Iranians have a little more Internet access than a few days ago, but access is still highly restricted.
Last week, the country imposed a block on SSL-based VPNs which, it seems, is still in place. Barring SSL/TLS traffic stopped Iranians from using the well-known TOR Project to bypass state censorship of Internet sites. In addition, Iranians found themselves unable to access Web-based mail sites like Gmail, Yahoo! Mail and Hotmail, along with a host of other popular services.
The Washington Post is now reporting that the blocks on e-mail services seem to be easing, although access remains blocked to Facebook and Twitter.
Users running into the officially-denied blocks either wait an eternity for sites to load, or receive a block-page attributing their lack of access to “computer crime regulations”.
The blocks are attributed to upcoming elections and the anniversary of its 1979 revolution.
With the country tightening its grip on what users are able to access online, there’s a growing speculation that the country’s so-called “Halal Internet” is imminent. Last April, the country’s head of economic affairs Ali Aqamohammadi told state newsagency IRNA that Iran plans this parallel Internet to counter “American dominance” over the Internet.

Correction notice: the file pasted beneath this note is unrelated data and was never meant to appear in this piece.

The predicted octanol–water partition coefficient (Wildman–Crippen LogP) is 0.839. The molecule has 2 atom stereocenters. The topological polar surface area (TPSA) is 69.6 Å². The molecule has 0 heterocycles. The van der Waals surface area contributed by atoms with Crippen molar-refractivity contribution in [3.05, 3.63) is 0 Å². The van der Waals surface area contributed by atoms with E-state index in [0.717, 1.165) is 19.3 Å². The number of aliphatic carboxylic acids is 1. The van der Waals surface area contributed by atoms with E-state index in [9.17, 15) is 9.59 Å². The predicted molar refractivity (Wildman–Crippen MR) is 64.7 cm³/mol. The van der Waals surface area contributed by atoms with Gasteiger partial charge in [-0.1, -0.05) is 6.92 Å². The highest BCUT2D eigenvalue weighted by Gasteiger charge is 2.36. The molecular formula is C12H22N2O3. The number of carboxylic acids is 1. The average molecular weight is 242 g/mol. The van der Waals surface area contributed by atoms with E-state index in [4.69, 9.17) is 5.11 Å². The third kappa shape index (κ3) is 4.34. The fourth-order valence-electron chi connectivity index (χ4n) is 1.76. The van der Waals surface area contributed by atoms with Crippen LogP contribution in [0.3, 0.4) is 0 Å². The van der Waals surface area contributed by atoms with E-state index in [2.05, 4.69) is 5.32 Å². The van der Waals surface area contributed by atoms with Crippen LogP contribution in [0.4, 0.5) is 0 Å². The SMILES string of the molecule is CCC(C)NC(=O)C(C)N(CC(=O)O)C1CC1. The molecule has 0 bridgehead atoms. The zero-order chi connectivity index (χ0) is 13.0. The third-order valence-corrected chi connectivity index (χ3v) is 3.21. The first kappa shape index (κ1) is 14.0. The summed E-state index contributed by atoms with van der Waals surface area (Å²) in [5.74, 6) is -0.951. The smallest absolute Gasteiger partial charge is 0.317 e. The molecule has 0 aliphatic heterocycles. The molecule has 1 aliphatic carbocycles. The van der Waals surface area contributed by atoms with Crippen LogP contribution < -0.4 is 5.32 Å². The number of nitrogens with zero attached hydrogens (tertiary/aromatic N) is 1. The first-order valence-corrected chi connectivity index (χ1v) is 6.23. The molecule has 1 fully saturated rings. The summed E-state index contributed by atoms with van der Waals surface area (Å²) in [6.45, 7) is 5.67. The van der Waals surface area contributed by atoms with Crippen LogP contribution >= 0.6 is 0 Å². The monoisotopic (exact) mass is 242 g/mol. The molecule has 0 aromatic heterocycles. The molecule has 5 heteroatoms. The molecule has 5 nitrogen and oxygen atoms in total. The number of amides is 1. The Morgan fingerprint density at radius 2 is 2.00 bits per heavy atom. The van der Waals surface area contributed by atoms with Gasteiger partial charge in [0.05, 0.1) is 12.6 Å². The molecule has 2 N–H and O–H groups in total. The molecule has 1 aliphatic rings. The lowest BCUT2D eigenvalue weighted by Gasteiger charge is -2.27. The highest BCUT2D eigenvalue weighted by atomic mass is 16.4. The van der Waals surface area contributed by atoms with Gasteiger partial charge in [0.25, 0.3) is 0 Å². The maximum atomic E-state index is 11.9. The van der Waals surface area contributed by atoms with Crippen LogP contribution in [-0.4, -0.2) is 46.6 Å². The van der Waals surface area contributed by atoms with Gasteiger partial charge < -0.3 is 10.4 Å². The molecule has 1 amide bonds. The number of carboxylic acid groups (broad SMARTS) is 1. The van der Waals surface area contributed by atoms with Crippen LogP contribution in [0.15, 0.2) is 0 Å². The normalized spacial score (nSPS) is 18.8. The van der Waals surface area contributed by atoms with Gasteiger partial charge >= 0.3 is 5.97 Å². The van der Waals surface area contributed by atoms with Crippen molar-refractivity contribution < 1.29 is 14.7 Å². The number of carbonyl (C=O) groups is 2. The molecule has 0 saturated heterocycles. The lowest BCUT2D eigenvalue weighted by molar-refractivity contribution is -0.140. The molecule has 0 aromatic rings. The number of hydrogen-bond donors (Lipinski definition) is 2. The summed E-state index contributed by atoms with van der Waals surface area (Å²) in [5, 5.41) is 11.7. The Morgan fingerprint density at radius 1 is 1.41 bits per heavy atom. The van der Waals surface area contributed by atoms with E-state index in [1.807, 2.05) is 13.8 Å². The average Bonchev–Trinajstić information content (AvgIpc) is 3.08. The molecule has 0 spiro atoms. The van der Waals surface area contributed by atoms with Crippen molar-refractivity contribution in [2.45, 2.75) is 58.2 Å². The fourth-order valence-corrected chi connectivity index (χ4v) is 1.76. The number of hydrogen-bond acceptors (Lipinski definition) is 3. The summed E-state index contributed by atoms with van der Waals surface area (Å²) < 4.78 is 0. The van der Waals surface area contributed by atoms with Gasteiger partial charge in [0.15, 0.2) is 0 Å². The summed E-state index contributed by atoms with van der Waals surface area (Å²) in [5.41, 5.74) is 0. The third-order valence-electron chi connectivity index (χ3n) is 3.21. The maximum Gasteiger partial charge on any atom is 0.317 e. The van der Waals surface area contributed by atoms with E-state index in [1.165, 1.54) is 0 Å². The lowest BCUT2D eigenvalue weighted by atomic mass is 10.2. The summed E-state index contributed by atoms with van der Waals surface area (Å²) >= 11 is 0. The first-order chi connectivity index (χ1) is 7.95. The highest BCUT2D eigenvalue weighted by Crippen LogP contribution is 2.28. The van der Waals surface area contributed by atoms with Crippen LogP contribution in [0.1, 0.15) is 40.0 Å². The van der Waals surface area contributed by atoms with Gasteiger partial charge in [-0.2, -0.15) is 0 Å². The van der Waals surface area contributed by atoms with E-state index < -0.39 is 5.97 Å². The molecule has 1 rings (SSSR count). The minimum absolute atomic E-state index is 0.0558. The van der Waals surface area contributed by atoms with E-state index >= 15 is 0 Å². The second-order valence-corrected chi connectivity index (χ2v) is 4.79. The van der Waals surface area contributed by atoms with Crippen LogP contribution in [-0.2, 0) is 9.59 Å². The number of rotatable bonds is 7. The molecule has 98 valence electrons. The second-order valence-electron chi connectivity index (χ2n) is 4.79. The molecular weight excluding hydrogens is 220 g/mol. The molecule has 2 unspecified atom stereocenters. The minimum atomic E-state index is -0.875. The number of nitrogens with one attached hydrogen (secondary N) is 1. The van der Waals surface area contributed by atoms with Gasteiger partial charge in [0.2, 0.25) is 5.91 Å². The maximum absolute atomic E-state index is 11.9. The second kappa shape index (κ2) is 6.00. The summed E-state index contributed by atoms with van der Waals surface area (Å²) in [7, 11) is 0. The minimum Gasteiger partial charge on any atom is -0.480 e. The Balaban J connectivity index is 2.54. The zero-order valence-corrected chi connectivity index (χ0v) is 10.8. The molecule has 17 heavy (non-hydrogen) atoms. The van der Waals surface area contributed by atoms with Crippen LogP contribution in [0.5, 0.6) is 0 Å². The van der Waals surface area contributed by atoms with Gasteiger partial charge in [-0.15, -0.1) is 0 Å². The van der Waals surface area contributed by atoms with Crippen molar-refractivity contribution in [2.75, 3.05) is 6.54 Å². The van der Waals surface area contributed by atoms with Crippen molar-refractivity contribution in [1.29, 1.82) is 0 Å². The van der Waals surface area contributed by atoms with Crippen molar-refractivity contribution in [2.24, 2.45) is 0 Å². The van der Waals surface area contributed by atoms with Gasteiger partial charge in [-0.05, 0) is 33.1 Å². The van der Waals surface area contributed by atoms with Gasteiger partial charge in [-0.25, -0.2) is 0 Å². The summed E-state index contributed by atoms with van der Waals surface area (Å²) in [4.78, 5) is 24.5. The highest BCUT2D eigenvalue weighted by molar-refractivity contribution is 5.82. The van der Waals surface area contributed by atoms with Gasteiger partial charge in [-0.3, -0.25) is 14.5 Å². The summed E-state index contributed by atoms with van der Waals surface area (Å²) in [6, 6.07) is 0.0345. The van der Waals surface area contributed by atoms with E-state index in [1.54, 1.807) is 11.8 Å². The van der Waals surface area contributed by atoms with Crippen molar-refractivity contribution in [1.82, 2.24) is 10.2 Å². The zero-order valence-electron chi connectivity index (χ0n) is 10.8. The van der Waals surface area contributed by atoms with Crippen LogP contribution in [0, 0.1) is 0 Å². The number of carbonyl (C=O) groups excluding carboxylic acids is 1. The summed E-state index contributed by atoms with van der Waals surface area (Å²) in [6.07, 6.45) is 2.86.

Iran has never explained in detail how such a project would operate. An alternate DNS root system creates a walled garden of sorts, but only if users don’t (or cannot) reach the rest of the world’s domains. A national-scale NAT firewall, on the other hand, is difficult to scale – as, arguably, Iran is discovering in its current efforts at censorship.
A member of Iran’s filtering committee, Mohammad Sadegh Afrasiabi, is reported by AFP as telling newspaper Hamshahri that the Iranian “national Internet” is four years away from implementation and won’t involve blocking e-mail. ®